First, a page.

It must be at least three decades since I last ate mince. I remember that we had to cook with it at school with our special heart-disease cookbooks. I was never very impressed. Mince always made me want to heave and - to this day - I don't know why anyone would willingly buy it. There is so much nice food out there. That said, I am not going to be comparing meat and soya as I can't really remember what meat tastes like. I rarely buy foods that resemble meat - but this stuff is useful for making the easiest meal in the world - spaghetti bolognaise - so I buy it now and again. One bag lasts for ages - as I have banned my daughter from making it every time she cooks! Sautee an onion, add garlic, mushrooms, tomatoes or tomato pasta sauce, oregano and seasoning and cook for 15-20 mins. It's a doddle. Price ------ A 454g bag of this mince costs £1.99 at Tesco. For three people, I use only about a quarter or less of the bag. I sometimes add some lentils to my spag bol - this makes it go further. The bag is always useful to have in the freezer for a super quick meal - and at the very reasonable price of £1.99, this is not a problem. Ingredients --------------- Some people may think that this product is like Quorn - but it is not. Quorn is made from a fungus protein (and includes egg so is not vegan). Meat-free mince is made from rehydrated soya protein and rehydrated wheat protein. A serving contains 3.8g of fat and 115 calories and 0.6g of salt. Compared to meat, I think that the fat content is much less which makes this product a healthier alternative. Ease of cooking -------------------- As you do not need to consider the huge bacterial load of meat, this product is easy to store and cook with. I just throw it into the pan at any point. The plastic packaging's cooking instructions suggest you only need to cook it for 13 mins before it is ready to eat! I am also considering making some vegan burgers with these - just to see if it is possible. Taste ------- In a sauce, this meat-free mince tastes chunky and substantial. TVP is by nature bland and it takes on the taste of the sauce around it. This product does this well, resulting in a meal that is as good as your sauce, full of protein and fairly healthy. I enjoy eating it very much - as do other members of my family. I think it makes a particularly good easy, Autumnal supper. To Conclude ---------------- It is a great product (as long as you do not eat a gluten-free diet) to have in the freezer as it is so easy to use and can be the basis of a delicious, healthy meal.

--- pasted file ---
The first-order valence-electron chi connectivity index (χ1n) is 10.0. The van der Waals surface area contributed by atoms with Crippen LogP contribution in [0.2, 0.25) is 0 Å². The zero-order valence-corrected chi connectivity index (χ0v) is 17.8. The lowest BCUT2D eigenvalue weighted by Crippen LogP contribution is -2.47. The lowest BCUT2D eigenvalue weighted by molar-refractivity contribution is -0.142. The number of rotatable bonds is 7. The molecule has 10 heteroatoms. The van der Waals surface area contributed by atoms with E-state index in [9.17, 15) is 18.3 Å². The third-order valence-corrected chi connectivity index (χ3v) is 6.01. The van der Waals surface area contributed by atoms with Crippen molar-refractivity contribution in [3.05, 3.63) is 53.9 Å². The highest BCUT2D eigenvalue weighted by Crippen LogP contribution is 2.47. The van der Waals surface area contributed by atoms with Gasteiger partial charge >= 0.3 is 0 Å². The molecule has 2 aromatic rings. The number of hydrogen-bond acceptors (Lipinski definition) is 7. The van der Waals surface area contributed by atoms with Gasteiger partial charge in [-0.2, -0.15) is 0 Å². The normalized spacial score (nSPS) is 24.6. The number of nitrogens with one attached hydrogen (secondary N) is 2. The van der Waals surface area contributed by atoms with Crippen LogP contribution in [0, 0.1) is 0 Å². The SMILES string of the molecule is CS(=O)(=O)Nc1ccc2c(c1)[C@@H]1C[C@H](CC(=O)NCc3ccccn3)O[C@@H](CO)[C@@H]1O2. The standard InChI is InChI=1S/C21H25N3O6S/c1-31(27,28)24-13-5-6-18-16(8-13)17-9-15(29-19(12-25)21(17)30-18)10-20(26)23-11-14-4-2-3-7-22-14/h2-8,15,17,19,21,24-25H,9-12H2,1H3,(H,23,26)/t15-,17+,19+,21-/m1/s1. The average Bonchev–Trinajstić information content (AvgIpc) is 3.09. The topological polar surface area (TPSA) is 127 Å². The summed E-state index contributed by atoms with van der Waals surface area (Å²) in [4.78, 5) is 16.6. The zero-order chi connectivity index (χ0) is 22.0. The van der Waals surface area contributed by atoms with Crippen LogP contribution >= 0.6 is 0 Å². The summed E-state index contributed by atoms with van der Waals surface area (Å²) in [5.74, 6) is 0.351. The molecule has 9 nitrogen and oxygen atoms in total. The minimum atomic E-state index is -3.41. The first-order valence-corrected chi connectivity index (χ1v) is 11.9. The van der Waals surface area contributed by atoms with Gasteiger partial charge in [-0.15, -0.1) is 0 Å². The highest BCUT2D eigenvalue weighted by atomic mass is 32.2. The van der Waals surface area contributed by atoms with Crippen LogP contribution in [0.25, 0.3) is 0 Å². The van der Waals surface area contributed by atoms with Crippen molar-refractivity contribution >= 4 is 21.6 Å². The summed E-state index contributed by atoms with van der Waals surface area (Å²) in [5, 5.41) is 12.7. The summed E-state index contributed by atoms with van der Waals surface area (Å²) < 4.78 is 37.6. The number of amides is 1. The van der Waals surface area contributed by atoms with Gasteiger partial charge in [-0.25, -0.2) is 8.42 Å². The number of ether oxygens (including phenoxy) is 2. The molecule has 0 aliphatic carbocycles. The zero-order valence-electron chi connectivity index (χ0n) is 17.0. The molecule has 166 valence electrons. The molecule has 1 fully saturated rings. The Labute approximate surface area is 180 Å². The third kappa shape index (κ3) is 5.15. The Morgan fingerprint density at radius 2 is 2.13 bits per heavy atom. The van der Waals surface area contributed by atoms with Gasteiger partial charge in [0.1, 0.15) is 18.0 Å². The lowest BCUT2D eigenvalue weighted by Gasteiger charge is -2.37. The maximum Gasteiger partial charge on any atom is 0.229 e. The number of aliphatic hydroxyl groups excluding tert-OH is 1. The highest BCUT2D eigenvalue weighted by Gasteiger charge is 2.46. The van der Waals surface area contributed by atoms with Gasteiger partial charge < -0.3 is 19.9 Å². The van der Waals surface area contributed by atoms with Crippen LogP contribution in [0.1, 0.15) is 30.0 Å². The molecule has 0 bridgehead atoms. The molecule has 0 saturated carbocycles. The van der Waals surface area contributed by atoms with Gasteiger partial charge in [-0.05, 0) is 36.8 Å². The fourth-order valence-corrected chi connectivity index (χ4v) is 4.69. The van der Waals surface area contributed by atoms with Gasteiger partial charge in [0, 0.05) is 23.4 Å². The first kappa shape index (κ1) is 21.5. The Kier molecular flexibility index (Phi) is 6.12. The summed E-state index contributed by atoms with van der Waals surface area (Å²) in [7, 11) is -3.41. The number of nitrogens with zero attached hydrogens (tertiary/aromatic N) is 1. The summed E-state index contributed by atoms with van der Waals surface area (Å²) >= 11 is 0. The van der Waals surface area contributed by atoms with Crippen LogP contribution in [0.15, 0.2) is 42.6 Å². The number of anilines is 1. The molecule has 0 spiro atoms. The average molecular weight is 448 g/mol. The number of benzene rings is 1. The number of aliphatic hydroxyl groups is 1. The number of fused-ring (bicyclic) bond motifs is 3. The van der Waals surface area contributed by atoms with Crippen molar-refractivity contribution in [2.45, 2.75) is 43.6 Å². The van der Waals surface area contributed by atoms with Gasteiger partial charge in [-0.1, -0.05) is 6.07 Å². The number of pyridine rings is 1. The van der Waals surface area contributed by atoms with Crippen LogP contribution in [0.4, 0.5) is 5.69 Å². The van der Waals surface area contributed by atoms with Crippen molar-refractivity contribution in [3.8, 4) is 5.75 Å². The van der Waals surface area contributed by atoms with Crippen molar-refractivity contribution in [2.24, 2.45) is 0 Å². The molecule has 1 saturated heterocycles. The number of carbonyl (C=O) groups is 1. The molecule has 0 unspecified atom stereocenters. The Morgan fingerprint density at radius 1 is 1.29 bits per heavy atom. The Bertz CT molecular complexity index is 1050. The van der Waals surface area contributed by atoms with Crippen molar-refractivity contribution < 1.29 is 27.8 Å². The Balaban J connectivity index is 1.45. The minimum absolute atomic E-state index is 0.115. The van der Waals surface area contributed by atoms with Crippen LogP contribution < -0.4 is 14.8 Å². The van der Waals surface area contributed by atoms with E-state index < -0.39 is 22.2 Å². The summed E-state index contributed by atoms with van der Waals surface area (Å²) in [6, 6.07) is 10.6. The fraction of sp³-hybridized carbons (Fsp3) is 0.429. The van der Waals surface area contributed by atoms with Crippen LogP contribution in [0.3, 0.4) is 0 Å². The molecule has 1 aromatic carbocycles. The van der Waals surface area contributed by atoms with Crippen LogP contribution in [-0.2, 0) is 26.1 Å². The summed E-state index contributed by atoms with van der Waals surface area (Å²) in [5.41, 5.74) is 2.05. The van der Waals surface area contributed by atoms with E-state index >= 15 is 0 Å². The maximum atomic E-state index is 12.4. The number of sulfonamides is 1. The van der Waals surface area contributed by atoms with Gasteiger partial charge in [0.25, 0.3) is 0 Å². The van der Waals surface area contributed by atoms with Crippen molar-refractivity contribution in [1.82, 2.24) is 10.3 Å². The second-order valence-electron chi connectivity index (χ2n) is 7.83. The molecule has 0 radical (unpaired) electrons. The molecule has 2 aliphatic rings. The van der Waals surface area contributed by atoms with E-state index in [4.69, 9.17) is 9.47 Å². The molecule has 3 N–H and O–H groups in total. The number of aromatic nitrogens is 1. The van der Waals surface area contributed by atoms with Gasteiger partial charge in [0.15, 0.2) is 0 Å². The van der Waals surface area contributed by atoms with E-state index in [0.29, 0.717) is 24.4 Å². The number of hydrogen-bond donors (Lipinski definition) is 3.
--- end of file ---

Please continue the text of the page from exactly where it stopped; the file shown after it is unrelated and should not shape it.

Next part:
A very low fat alternative to minced beef We are not vegetarian in our family, but I am always on the look out for value for money and nutritious food. While chatting to some of my work colleagues one vegetarian mentioned Tesco meatfree mince and another non-vegetarian said how good it was. As someone always keen to try new products, the next time I was at Tesco I bought a packet. It can be found in the freezer section in the vegetarian section and comes in a green pack as the picture above shows. The contents, before cooking, look light slightly anemic minced beef and it is made from a blend of soya and wheat proteins but once made into a Bolognese sauce tastes and looks as good as minced beef. The pack claims that it is low in saturates and a good source of fibre with no artificial flavours or colours and suitable for vegans. I have used this a few times now and make my Bolognese sauce as I would normally with onions, tomatoes, peppers, seasoning etc and the first time I made it I did not tell the family that it was vegetarian. Both my teenage children said "this is really delicious, nicer than usual, is it a different recipe?" I informed them what it was and everyone agreed that although it tasted slightly different from my usual it really was delicious. The one big advantage that I think is that it is only £1.99 for a 454g bag and compared with cheap minced beef there is virtually no fat in it - you know when you use inexpensive minced beef you get a layer of fat floating on the top of the pan? Well with this you do not. I would not rule out using minced beef again but I am certainly a convert vegetarian mince.